Author’s Note: This article was previously written in 2011 without a title during the height of the Arab Spring. At that time, Hosni Mubarak has not yet stepped down and the Syrian civil war has not broke out yet.
So much that many, if not majority, of the countries in the world want to establish a secular state, the influence of a dominant culture—in this case, Islamic culture—should not be ignored. Democracy is not yet possible this time in the Arab World; revolts during the so-called Arab Spring are just plain and simple outrage over its leaders. While there might have been change in the regimes in the Middle East, these may not reflect that those who will take over—like the NTC of Libya (or will rule in the case of Egypt)—will actually commit to democracy, as the practice of some Arab rulers to change statements that can deceive the West may still continue. As a saying goes, the slaves of today may be the tyrants of tomorrow.
This may have been the reason why the West was caught off guard on the Egyptian revolution against Mubarak and reluctantly supported other revolutions in the Middle East just because Arab leaders have promised everything—from not running again, welcoming reforms, or to getting all the “rebels” and prosecute them. And if democracy should succeed there, the people of the Arab world should open themselves to this kind of change. A lot of countries—Russia for one—who have democratize have the tendency to revert back to authoritarian practices within the rules of democracy, especially when the people have tolerated such kind of practices. Democracy is—and should be—a gradual process and shall not be “imposed” in an instant.
Having democratic institutions and practices may been seen as signs of an emerging democracy, but these can also be used, exploited, utilized or employed by rulers just to maintain order, peace, and their regime as well. A lot of instances similar to this have happened in the political history of the Arab World, and current developments—if you call those as such—are not exception. The success (or would-be triumph) of some reformers in the Middle East is, in a way, a road to a desired democracy in the region, but it should provide consistent actions for it to prosper and take the right path.
An ideal democratic system for the Middle East cannot be presented by the West, as they themselves may have promoted democracy there, particularly the US in Iraq, but it reinforced historical divisions within the Muslims. In order to create such kind of system, they have to try to overcome historical events that may have prevented them to pursue democracy. People have been cautious to “love” democracy because of their history—Gaddafi’s case could be a good example. If we equate democracy to granting basic human rights, especially women’s rights, and openness in politics, then this may be the ideal type of democracy for the Arab World. Besides, the community is a basic principle of Islam; they may utilize it for democracy’s advantage.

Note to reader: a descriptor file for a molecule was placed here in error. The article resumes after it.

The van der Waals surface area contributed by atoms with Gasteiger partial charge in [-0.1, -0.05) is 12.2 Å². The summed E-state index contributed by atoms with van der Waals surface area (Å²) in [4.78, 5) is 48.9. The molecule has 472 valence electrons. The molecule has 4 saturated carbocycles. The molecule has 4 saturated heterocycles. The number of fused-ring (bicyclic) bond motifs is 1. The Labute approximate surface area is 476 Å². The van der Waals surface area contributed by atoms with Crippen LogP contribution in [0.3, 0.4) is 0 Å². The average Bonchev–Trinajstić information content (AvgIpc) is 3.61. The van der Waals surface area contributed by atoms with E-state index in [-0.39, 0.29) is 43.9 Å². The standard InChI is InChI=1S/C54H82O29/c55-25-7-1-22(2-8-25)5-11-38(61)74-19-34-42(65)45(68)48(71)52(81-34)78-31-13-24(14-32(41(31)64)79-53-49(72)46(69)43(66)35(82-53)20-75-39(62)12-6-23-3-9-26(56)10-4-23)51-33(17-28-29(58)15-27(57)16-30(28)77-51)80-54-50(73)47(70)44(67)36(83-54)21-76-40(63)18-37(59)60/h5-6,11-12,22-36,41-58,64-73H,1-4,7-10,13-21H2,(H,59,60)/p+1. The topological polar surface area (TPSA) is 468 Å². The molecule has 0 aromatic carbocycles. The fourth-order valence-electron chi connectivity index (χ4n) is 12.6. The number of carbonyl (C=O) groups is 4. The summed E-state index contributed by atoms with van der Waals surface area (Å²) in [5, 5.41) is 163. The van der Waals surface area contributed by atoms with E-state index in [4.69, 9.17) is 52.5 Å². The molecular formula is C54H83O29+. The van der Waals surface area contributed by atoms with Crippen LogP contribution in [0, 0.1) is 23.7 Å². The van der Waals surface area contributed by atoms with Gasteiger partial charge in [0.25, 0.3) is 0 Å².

As to ruler-ruled relationship, Muslims may utilize the invocation of the shari’a to limit the extent of power of their rulers, and possibly pave the way to a more democratic selection of who to rule, no matter how will the citizens shall call him (or her, probably). Basic Islamic principles that can be included in democracy can be welcomed in establishing a democracy for the region, and various interest groups and even political parties which can moderate the ideals of Islam—done by other Muslim-dominated countries, Indonesia for one, outside the Arab World—can be also practiced in the Middle East. Muslims may find it hard to separate religion from the practice of politics, and current events may not be able to present a system acceptable not only just for the Arabs but also for West, but an idea is not created overnight. This may sound pessimistic, but only time can tell.
Image source: Religious Freedom Coalition